Bundesanstalt für Bergbauernfragen, Thomas Dax
The two most important factors underlying Agenda 2000 which sets the frame for EU policies on agriculture and economic and social cohesion up to 2006, are Eastern enlargement and the Millenium Round of trade talks. Both will lead to a diminution of the importance of sectoral agricultural and forestry policies and an increase in the importance of rural development policies.
Experience from comparative work on rural development issues across Europe has shown that the history and nature of rural development policies and actions differs greatly between European countries (and regions). The diversity of development paths has to be addressed through comparative research work. In this respect, starting from interesting exchange activities of rural researchers(which have evolved over recent years, like REAPER, LEADER Observatory, COST activity "Rural Innovation" and specific thematic conferences) might serve as basis to fill into the recently developed concept of the European Research Area. In particular, the REAPER network ("Social and Economic Research on Rural Development in Western Europe") in which Austria participated through the Bundesanstalt für Bergbauernfragen and ÖAR has served as an impressive exchange between researchers and practitioners. Such an activity contributes to the common understanding of the diversity of rural development problems and policy approaches.
Beyond the increasing research interest in the issue (from EU Commission, OECD,FAO; universities, local and regional actors and public debate) there is major concern for providing an institutional framework for scientific exchange at various national and international levels and organisations. Elaborating a Network of Excellence might be a challenge for the European scientific community. This would allow to address the issues of differentiated development of rural areas and the need for inter-disciplinary and trans-disciplinary methods. It seems particularly important to reach also local "bottom-up" activities, of which Austria has acquired significant experience. This link to practitioners will be essential to provide appropriate input for the next policy reforms.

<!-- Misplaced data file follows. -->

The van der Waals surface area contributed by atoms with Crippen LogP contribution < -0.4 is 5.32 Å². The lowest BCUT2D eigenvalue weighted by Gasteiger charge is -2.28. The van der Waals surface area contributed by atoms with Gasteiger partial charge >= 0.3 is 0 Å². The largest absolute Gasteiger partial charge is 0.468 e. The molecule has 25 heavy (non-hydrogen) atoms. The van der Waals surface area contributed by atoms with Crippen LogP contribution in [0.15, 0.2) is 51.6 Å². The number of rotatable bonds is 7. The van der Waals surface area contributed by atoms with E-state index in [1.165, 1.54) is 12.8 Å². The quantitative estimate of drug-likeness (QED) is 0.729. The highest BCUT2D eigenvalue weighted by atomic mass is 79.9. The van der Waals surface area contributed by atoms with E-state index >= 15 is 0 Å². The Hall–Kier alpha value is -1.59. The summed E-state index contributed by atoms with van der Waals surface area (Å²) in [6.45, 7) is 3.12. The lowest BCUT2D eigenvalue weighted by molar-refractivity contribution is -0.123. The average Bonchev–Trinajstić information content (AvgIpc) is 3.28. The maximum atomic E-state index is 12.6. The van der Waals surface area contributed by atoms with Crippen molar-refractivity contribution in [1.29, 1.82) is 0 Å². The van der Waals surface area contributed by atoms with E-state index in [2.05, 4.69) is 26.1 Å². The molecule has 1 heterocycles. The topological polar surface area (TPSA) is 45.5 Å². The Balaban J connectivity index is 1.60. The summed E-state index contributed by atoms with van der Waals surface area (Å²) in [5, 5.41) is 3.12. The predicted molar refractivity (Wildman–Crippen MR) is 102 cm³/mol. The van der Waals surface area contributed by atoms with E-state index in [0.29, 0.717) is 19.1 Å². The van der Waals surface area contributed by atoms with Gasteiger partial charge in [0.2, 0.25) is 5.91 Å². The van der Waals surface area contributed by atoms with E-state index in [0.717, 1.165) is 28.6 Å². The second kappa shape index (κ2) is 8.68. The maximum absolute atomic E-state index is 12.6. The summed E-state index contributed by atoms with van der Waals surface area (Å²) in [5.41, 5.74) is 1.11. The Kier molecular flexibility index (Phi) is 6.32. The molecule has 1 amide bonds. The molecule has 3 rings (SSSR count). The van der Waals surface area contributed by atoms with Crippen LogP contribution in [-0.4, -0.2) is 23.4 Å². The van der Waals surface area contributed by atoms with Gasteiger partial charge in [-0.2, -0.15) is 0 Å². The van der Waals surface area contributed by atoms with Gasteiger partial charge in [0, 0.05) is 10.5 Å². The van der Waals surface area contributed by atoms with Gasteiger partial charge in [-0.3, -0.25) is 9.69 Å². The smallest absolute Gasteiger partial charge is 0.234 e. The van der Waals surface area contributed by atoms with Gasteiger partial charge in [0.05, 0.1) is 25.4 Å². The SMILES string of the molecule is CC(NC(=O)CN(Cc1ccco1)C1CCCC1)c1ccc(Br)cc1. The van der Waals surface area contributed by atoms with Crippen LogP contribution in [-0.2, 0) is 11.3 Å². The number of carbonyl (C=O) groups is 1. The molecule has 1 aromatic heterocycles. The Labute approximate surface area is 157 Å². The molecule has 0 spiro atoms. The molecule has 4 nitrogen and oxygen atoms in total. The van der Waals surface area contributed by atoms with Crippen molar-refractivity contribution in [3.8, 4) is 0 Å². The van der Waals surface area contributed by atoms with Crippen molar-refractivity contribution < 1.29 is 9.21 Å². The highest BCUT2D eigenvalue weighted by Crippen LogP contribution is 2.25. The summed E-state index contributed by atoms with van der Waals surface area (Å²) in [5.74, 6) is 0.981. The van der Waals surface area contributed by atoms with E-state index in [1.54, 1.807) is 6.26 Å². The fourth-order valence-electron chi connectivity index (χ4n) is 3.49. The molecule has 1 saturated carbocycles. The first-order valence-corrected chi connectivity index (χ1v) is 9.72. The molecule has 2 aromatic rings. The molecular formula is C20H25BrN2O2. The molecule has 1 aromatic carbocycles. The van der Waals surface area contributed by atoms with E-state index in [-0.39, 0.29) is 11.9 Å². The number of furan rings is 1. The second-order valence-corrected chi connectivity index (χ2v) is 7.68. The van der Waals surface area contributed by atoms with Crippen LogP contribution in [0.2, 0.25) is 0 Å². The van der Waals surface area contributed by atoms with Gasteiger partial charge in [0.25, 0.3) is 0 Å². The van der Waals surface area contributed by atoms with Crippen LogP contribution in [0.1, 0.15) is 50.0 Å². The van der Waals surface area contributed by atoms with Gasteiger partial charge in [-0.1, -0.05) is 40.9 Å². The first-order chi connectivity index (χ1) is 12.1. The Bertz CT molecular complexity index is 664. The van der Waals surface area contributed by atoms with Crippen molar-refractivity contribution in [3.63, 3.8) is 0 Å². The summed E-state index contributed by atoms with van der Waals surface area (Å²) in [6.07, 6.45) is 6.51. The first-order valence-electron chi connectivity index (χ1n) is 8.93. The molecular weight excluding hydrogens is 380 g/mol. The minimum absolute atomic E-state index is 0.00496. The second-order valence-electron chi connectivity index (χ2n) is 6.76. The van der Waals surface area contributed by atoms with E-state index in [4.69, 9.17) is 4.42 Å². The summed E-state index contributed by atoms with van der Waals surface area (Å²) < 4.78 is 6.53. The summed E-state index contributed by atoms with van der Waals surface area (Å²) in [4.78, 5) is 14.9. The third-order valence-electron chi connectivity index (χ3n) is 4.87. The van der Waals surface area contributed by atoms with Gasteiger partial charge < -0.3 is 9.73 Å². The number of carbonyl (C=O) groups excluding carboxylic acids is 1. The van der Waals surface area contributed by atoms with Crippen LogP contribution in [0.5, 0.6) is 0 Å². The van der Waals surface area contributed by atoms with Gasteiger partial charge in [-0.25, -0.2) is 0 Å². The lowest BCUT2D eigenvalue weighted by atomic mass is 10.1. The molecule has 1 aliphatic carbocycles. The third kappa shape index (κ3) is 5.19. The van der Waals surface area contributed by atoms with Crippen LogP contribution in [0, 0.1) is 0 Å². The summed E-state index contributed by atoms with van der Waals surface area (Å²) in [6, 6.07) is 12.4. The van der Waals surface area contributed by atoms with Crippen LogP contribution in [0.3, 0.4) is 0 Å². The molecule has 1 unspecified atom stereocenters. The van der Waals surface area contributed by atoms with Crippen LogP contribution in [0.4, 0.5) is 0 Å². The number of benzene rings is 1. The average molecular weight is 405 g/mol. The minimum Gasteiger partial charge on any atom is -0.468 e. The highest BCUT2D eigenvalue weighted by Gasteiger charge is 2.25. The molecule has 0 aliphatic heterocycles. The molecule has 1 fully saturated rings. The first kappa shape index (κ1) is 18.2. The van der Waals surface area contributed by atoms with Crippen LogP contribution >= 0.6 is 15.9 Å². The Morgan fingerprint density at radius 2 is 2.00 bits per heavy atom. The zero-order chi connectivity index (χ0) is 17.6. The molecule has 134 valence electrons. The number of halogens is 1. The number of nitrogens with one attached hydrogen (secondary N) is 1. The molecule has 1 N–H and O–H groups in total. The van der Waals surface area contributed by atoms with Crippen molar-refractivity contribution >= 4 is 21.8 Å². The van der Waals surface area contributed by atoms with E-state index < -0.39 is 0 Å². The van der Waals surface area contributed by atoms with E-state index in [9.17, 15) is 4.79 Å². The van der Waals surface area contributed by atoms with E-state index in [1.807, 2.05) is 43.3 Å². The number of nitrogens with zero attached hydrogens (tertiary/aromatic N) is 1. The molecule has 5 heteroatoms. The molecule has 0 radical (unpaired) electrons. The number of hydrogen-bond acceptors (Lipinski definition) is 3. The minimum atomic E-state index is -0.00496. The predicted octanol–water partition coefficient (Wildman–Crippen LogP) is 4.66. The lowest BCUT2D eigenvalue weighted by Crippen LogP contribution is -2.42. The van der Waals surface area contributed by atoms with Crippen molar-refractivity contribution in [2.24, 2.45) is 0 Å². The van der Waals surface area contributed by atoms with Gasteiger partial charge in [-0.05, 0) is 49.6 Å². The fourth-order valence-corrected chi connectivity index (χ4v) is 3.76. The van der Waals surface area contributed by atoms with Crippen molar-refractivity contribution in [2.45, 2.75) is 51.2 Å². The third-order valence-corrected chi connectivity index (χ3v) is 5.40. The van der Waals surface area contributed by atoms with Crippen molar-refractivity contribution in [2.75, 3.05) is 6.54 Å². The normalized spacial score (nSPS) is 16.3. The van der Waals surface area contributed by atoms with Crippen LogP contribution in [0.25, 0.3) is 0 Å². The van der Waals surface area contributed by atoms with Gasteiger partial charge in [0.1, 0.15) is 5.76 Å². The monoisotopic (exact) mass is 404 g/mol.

The two most important factors underlying Agenda 2000 which sets the frame for EU policies on agriculture and economic and social cohesion up to 2006, are Eastern enlargement and the Millenium Round of trade talks. Both will lead to a diminution of the importance of sectoral agricultural and forestry policies and an increase in the importance of rural development policies (Blandford 2001).
Rural Policy has been addressed increasingly over the last decade and during the recent policy reform and became a topic of prime concern, especially for agrarian and regional policy. It has been referred to in the European Perspective on Spatial Development (ESDP) and even led to the phrasing of rural development as the “second pillar” of EU agrarian policy. While practise in the EU member states only gradually favours a shift to rural development measures, the issue is not limited to the discussion of EU countries but present in discourse on territorial development of all industrialised countries. For example, since the mid 90s OECD has focused on the unique characteristics of rural amenities as core potential for (economic) development.